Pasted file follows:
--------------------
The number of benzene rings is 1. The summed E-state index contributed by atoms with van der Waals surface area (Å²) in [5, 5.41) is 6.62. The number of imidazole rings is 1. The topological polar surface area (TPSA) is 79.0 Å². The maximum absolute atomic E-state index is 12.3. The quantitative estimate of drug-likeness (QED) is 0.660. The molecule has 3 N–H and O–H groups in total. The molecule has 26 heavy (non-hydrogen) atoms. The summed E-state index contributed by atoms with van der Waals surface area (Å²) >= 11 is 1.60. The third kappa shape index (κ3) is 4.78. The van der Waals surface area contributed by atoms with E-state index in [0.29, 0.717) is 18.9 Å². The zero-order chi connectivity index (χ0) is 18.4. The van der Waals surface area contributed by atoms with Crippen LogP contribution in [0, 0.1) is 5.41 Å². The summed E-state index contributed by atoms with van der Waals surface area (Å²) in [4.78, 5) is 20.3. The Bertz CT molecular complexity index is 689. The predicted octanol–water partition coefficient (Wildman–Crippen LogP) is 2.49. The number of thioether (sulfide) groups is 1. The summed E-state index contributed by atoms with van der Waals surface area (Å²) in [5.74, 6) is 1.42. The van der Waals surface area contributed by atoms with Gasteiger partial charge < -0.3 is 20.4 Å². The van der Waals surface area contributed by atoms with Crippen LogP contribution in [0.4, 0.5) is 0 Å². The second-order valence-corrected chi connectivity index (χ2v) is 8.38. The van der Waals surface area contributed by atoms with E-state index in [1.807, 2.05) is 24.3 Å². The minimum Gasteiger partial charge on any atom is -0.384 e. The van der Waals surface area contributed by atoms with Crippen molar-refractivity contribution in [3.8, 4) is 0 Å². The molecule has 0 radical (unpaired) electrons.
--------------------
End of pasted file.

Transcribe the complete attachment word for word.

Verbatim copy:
The number of benzene rings is 1. The summed E-state index contributed by atoms with van der Waals surface area (Å²) in [5, 5.41) is 6.62. The number of imidazole rings is 1. The topological polar surface area (TPSA) is 79.0 Å². The maximum absolute atomic E-state index is 12.3. The quantitative estimate of drug-likeness (QED) is 0.660. The molecule has 3 N–H and O–H groups in total. The molecule has 26 heavy (non-hydrogen) atoms. The summed E-state index contributed by atoms with van der Waals surface area (Å²) >= 11 is 1.60. The third kappa shape index (κ3) is 4.78. The van der Waals surface area contributed by atoms with E-state index in [0.29, 0.717) is 18.9 Å². The zero-order chi connectivity index (χ0) is 18.4. The van der Waals surface area contributed by atoms with Crippen LogP contribution in [0, 0.1) is 5.41 Å². The summed E-state index contributed by atoms with van der Waals surface area (Å²) in [4.78, 5) is 20.3. The Bertz CT molecular complexity index is 689. The predicted octanol–water partition coefficient (Wildman–Crippen LogP) is 2.49. The number of thioether (sulfide) groups is 1. The summed E-state index contributed by atoms with van der Waals surface area (Å²) in [5.74, 6) is 1.42. The van der Waals surface area contributed by atoms with Gasteiger partial charge < -0.3 is 20.4 Å². The van der Waals surface area contributed by atoms with Crippen LogP contribution in [0.4, 0.5) is 0 Å². The second-order valence-corrected chi connectivity index (χ2v) is 8.38. The van der Waals surface area contributed by atoms with E-state index in [1.807, 2.05) is 24.3 Å². The minimum Gasteiger partial charge on any atom is -0.384 e. The van der Waals surface area contributed by atoms with Crippen molar-refractivity contribution in [3.8, 4) is 0 Å². The molecule has 0 radical (unpaired) electrons.